House of Fabergé
In 1842, Gustav Faberge founded the jewelry firm House of Fabergé in St. Petersburg, capitalizing on Russian Francophilia by using the accented name "Fabergé". Gustav was followed by his son Peter Carl Fabergé, until the firm was nationalized by the Bolsheviks in 1918. The firm has been famous for designing elaborate jewel-encrusted Fabergé eggs for the Russian Tsars and a range of other work of high quality and intricate details. In 1885, Tsar Alexander III commissioned the House of Fabergé to make an Easter egg as a gift for his wife, the Empress Maria Fedorovna. Its "shell" is enameled on gold to represent a normal hen’s egg.
“St. Petersburg is our head, Moscow is our heart.” The Russian saying defines Russia’s feelings towards its capital city. Moscow, a city with a feel of a vivid, exhilarating and vibrant metropolis, yet with streets filled with Art Nouveau and Russian Revival mansions, flowering courtyards and icon-filled churches, is a city of mesmerizing contrasts and many textures. While St. Petersburg is reminiscent of European cities, Moscow is pure Russia. Built on the Moskva river, Moscow is architecturally stunning. Richly decorated buildings in several architectural styles adorn the city, providing unique contrasts to one another.
Part of the picturesque Golden Ring, the town of Sergiev Posad grew around one of the most important monasteries in Russian Orthodox religion, The Holy Trinity Lavra of Saint Sergius. St. Sergius was born in 1314 and from an early age, dedicated himself to the monastic life. He began his religious journey in his youth, and spent years living in the desert to observe his beliefs of solitude, fasting, and prayer. He began to gain followers as word of his dedication spread, but the Mongol invasion forced him to give up his desert lifestyle and relocate to more welcoming grounds.
Dining in Russia can be an opulent experience, as caviar and vodka are always en vogue, and restaurants have certainly stepped up their game after the typically bland repertoire of Soviet-era dining options. Big cities such as Moscow and St. Petersburg now offer a more diverse array of cuisine, but certain staples of Russian cooking remain prevalent throughout the country. These include beef Stroganoff and chicken Kiev, both native to Russia, as well as pirozhki, small pies usually filled with ground meat and cabbage, and pierogi, large pies eaten as dessert.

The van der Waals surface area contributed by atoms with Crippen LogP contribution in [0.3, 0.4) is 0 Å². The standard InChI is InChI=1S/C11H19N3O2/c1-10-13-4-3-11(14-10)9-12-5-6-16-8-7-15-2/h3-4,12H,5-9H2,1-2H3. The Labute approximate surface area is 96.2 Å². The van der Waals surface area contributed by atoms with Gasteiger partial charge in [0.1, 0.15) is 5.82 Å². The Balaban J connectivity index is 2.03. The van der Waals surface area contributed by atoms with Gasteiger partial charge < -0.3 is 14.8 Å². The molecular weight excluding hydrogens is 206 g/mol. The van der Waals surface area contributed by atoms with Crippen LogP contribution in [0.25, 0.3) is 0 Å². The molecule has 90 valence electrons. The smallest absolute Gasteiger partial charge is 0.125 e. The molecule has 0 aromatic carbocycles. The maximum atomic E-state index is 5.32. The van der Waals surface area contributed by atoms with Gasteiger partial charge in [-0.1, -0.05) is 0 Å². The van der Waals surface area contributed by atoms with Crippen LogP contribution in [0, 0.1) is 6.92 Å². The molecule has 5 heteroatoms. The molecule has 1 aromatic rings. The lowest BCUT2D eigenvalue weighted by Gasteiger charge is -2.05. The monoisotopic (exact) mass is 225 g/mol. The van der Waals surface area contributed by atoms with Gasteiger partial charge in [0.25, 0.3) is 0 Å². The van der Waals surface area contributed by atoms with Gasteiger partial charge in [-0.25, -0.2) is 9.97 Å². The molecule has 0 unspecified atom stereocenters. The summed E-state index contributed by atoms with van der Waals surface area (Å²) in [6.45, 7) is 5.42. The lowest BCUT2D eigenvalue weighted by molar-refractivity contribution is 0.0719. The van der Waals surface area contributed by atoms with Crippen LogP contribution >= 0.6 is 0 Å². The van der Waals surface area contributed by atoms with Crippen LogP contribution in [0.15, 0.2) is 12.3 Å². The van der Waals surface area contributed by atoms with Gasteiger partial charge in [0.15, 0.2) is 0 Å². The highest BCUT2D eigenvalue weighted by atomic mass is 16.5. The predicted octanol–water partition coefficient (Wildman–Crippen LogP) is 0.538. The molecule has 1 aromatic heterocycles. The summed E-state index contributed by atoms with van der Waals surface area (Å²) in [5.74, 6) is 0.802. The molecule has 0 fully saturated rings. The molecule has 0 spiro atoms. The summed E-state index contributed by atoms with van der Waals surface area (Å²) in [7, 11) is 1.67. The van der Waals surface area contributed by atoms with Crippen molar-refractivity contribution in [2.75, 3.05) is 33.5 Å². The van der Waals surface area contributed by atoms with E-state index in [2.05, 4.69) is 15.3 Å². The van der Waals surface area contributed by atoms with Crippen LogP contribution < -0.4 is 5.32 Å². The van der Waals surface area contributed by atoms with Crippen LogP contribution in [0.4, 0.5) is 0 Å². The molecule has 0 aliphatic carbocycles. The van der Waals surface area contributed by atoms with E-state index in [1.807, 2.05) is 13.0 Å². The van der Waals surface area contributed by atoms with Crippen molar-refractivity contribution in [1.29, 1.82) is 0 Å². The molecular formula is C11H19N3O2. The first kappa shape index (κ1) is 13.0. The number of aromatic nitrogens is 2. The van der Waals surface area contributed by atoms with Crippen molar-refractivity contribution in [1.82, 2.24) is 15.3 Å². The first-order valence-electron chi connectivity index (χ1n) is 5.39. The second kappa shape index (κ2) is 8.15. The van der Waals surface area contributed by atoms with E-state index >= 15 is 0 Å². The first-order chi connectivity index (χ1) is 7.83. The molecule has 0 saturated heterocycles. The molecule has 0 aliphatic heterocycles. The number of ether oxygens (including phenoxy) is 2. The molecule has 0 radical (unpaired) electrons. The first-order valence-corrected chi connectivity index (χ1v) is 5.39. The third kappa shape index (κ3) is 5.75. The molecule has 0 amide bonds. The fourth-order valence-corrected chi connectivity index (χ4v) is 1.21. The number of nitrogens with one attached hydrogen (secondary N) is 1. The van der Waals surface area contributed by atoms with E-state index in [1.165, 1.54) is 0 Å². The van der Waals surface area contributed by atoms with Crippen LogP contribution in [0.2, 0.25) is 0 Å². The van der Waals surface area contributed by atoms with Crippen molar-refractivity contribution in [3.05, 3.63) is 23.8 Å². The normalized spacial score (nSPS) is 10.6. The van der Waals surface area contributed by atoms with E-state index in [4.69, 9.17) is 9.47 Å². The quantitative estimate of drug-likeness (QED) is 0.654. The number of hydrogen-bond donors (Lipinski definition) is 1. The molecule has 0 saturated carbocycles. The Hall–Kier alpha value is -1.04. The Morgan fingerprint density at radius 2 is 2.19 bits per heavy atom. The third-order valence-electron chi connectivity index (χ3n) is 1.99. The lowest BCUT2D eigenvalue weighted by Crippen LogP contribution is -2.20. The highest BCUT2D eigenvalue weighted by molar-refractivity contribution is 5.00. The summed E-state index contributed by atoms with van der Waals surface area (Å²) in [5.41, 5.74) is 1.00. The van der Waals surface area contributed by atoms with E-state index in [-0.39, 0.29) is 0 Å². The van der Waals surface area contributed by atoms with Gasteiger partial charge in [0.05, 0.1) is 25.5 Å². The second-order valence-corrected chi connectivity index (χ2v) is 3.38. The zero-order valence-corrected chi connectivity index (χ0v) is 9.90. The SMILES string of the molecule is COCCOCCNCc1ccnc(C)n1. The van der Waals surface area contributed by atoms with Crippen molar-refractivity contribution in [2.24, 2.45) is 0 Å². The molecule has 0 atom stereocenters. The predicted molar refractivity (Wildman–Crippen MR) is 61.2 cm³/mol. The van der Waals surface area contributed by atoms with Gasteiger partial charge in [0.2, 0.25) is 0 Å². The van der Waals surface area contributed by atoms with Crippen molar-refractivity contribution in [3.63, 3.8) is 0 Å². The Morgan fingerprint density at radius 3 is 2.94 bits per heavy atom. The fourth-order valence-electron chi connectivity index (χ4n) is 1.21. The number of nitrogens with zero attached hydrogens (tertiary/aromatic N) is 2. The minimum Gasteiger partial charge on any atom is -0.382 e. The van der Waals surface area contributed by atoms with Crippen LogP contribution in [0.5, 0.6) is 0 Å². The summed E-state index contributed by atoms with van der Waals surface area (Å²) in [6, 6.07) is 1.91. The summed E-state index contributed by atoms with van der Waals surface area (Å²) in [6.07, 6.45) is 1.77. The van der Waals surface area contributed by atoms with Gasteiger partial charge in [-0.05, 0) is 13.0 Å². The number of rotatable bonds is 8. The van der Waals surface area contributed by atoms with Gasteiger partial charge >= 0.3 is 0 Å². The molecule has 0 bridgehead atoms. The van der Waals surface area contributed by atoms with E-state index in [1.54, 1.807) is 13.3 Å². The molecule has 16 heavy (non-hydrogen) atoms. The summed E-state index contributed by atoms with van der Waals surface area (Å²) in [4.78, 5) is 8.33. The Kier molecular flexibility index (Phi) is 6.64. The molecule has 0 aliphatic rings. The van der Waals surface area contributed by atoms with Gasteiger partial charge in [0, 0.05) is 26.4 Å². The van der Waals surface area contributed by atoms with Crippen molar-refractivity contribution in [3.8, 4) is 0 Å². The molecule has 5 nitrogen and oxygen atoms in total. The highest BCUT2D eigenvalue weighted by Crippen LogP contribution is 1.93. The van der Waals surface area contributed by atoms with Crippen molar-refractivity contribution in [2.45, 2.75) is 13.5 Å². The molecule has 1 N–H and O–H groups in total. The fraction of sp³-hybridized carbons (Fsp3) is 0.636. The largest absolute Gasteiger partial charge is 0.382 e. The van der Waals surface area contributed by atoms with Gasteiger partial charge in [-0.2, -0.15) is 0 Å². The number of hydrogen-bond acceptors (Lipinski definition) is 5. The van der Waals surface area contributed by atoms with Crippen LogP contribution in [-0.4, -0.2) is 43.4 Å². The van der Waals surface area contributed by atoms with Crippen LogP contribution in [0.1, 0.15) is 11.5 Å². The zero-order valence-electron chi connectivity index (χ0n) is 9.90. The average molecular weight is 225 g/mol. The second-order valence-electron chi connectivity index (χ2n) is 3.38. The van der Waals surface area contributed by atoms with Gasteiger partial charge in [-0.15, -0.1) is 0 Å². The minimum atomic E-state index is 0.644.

Caviar and Vodka
There is no other food quite as festive as caviar. Adored by Russian tsars, feudal lords, and lovers of fine food today, its combination of taste and texture is a unique food experience. The traditional way of serving fresh caviar is in its jar or tin nestled in a large shallow bowl of crushed ice with its lid along side. Ideally, it should be served with a mother-of-pearl spoon, but some serve it on gold plated dishes or on fine porcelain with ivory or antler spoon. Caviar is never served in silver, because it imparts a metallic taste and the caviar will discolor the silver.
Shopping in Saint Petersburg
Russian souvenirs are typically inexpensive and well-made, perhaps the best-known among them the wooden Matryoshka, or Russian nesting doll. These are found painted in traditional styles as well as those that bear the faces of celebrities and politicians, sometimes more appropriate as a joke gift or novelty item depending on the source. Palekh are enameled wooden boxes that make popular souvenirs, and you can find many street vendors selling their own art. Winter clothing such as coats, boots, and the trademark tall fur hats are plentiful and usually less expensive to purchase than they would be overseas, as well as ice skates and specialty watches previously designed for the Russian military.
9 Days / 8 Nights
Tour starts in Saint Petersburg and ends in Moscow